The atmosphere at the cemetery was left behind as we sat in the glowing light of the temple. We could only see the silhouette of the palace below us as we talked. After a while, I looked back at the palace, and I could see light shining through one of the windows. I asked the others if that light had been on the whole time, and we couldn’t remember. We continued our conversation while keeping an eye out, and a few minutes later, another window lit up. Ok, I will admit, after visiting the cemetery and wandering around in the dark- I was spooked by the fact that lights were randomly turning on in the palace. (I wasn’t the only one nervous one. For the record, we were all feeling a bit skittish.) The conversation halted as we fixed our attention on the newly lit window. My brain was going a million miles a minute as we nervously began to ask questions. Who is turning lights on? Why would someone be in the palace at one in the morning? Is someone squatting in the attic? Maybe it was the spirit of St. Constantine, the 2000 year old Roman who was displayed in a glass coffin in the chapel?

My frazzled nerves were on the verge of collapsing when I saw a figure walk past the window. We began to panic, realizing that from the figures point of view we were the only things visible in the dark. We started to debate on whether or not we needed to leave, and it was right at this moment that the figure came back to the window and remained standing (floating?!?) there. Whatever was standing in the window remain perfectly still as it watched us. Someone mentioned something about the fact that we were being silly, it couldn’t be a ghost. I, ever the realist, responded with- “I may not believe in ghosts, but I do believe in murderers and serial killers.” Then the debate began. Do we leave now? Do we let the figure leave first? I knew that I was about to lose it, and I definitely wanted to make my move before St. Constantine did. I said as much out loud, and we all got up and turned to get back to the footpath. I thought chaos would break out when Courtney started running, but we caught up to her and began making our way down the footpath. There are only so many ways to say that it was dark, but it was, and the only way of staying on the path was listening for the sound of gravel versus grass and trying to avoid the trees and bushes that lined the path. The four of us walked arm in arm back to the road and up the Haus de Begegnung. (Our hotel.)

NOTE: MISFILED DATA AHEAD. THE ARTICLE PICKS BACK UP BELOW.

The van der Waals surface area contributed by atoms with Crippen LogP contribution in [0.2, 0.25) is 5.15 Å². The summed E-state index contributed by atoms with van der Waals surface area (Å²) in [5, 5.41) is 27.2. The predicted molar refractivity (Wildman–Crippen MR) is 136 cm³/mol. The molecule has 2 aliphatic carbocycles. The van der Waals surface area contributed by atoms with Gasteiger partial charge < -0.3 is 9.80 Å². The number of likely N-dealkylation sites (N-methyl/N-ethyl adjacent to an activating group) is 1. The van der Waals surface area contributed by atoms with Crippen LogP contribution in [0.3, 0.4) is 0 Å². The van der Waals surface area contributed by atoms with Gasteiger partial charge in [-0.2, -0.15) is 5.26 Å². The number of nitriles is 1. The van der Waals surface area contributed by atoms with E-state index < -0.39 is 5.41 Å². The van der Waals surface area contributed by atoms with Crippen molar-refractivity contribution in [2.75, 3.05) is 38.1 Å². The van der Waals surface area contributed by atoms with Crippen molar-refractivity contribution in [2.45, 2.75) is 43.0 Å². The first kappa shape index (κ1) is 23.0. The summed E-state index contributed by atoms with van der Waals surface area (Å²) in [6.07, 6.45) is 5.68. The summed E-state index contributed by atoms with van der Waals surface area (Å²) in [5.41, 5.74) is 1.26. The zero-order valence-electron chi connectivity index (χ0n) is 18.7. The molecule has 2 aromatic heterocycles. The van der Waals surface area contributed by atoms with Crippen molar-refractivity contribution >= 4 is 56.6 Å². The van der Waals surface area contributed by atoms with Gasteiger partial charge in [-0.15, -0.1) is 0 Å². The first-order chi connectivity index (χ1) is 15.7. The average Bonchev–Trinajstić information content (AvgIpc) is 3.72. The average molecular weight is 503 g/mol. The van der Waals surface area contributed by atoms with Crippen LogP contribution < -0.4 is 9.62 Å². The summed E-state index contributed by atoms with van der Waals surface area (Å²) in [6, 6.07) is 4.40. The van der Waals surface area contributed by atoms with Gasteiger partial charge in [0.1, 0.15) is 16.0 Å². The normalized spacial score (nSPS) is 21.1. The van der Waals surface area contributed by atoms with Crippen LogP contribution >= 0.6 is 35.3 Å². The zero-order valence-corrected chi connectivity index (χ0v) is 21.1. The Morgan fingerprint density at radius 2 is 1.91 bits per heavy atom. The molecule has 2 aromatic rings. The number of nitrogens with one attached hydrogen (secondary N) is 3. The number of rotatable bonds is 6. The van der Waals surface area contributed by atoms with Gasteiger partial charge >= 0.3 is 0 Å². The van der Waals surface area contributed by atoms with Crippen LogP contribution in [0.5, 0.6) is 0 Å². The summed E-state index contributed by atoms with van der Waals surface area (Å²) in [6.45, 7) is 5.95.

I imagine, if you are still reading this, that you are amazed that someone could be so ridiculous. This doesn’t sound scary at all. What ghost? Who are you, crazy person? There are a million reasons why a perfectly normal, well-adjusted person would be in the palace at one in the morning. For example, a security officer. My mom pointed that out to me when I told her the story, and I felt like an idiot. However, it was completely terrifying. For me.


One last picture for you- here we are in front of Haydn’s house. If you have made it to the end of this particularly verbose post, I commend you. Maybe it wasn’t about music, necessarily, but I have been so blessed with amazing opportunities because of music. Ghosts and ice cream. I’m telling you, this is the life.